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Comment Re:Welcome to Capitalism (Score 1) 611

Ron Paul owns his likeness. Just because you've been playing in his playground and making improvements for the past 5 years doesn't mean you own it. It was his from the start.

Now he's asked you to decamp. Perhaps that's rude and abrupt, but guess what? It never was yours. All that effort of yours? You donated it. If that donation proves to have been to someone unworthy, well, that's the way cookie crumbles.

If you want to own it, play in your own playground instead of someone else's.

Comment complete the degree (Score 2) 1

Speaking as a technical manager who hires folks:

1. The industry isn't moving very fast right now. That was 1995. You need not fear being left behind during the couple years it takes you to complete a degree.

2. What school? A degree mill like DeVry or University of Phoenix is boring because you're probably not learning anything. Transfer to a real school; you won't regret it... either in class or in a job interview.

3. A CS degree from a non-degree mill tells me that you've been exposed to all the classically wrong ways to do things... so that you know how to avoid them. You should be able to tell me the big-oh of any part of your program and should have learned an intuitive feel for whether you're dealing with linear, polynomial or exponential growth. You should know what an inode is and why it's important when you store data files on the disk. You should know a broad range of stuff that you'll be exposed to during the course of getting your degree.

You don't need this to be a web hack for a small web site. But if you want to build real software that happens to have a web interface, it helps if you're a real programmer.

Comment Re:all sides (Score 1) 763

Impressive. And there's every reason to believe that more such work will eventually yield a theory of evolution that's actually solid. But frankly it reads like Lenski's experiments are only now approaching the level of Edison's experiments with electricity. Get far enough past that to do the evolutionary equivalent of building a transistor and I'll call whatever is then the theory of evolution, "good."

Until then, students deserve to know that they're hearing Edison-level theory. Not wrong, and certainly not without value, but very very incomplete.

Comment Re:all sides (Score -1, Flamebait) 763

Relativity is a testable theory. It tells me that light will usually go in a straight line. It also tells me that if light travels near a very large mass, it will curve. I can then go out and observe light curving around a large mass. And the curve I measure will match the curve relativity predicted.

Evolution can't tell me what conditions to subject rats to so that I end up with something that isn't a rat. And it can't tell me how many generations it'll take. Evolution can't tell me where to dig to find a creature whose bones are part way between a form believed to be a descendent of another. And it can't reliably tell me what those bones will look like when I do find them.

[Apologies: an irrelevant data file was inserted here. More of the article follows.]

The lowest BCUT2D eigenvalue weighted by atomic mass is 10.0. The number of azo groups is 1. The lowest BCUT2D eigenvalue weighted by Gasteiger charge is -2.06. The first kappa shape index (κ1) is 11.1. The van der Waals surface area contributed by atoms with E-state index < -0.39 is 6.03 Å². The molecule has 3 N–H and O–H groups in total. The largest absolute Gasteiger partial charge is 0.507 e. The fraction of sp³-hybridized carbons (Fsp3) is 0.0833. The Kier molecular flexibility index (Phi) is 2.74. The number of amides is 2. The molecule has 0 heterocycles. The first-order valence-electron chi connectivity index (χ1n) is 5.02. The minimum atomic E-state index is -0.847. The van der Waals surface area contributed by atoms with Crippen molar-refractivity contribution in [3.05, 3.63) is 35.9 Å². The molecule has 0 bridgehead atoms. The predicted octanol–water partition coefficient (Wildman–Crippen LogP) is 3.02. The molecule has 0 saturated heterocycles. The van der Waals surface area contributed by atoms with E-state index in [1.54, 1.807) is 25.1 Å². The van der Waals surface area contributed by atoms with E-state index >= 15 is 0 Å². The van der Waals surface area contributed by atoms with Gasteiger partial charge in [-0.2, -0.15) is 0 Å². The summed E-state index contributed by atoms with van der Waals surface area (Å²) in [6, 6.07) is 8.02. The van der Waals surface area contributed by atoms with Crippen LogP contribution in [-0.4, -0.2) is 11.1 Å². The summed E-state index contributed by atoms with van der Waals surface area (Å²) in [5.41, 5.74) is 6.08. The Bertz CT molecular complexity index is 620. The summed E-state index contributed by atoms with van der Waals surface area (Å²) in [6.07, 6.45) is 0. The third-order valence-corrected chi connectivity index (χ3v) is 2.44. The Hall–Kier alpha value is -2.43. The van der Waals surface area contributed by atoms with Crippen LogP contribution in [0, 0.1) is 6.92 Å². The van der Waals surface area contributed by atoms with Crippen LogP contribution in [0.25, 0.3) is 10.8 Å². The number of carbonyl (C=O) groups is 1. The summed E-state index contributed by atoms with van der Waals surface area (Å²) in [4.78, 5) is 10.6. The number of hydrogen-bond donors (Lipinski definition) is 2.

So, what exactly does it predict?

Comment all sides (Score 0) 763

Perhaps "all sides" means diligently pointing out flaws in the theory where behavior is observed but not adequately understood. Punctuated equilibrium, missing link, I'm looking at the two of you in particular.

Evolution is the only theory for how species came to be as they are which is both credible *and* scientific. But it isn't a very good theory. If it was a good theory then it would be *testable*. One could use it to make reliable predictions about generational change in short lived animals based on whatever the factors are that induce change.

Comment Re:Debian (Score 1) 6

If it works for you then go for it. Personally, when I install software for someone else I'd like there to be someone they can get support from who isn't me. For a non-technical person, there are only a couple Linuxes that comes close to applying to. Ubuntu is one of them. Debian and Mint are not.

The last OS I saw that was both broadly useful and sufficiently intuitive that a non-technical user reasonably needed little support was the Apple Macintosh's System 7 from back in the mid-90's. Nothing on the market today passes muster.

Comment Great study, faulty conclusion (Score 1) 56

From the study: In the super flight condition, participants controlled their flight through the VR environment. In the two helicopter conditions, participants were merely told that they were to be a passenger in a helicopter and their task would be explained once immersed in virtual reality. Their field of view varied only as a function of their head movements (i.e., they did not control translation of the helicopter but could look around the vehicle and out the window). Both flights were through an empty, generic city.

When the researcher dropped his pens, one participant had been actively flying through a VR environment, choosing where to go and going there, for several minutes. The other had been passively seated, with no control over the avatar except to look around.

So, the folks who had just been active moments before continued to be active, assisting with the dropped pens while the folks who had just been passive moments before continued to be passive, observing the researcher as he retrieved the dropped pens.

Had the study been fliers versus walkers with both in control of the avatars, I bet the study results would have shown identical helping behavior.

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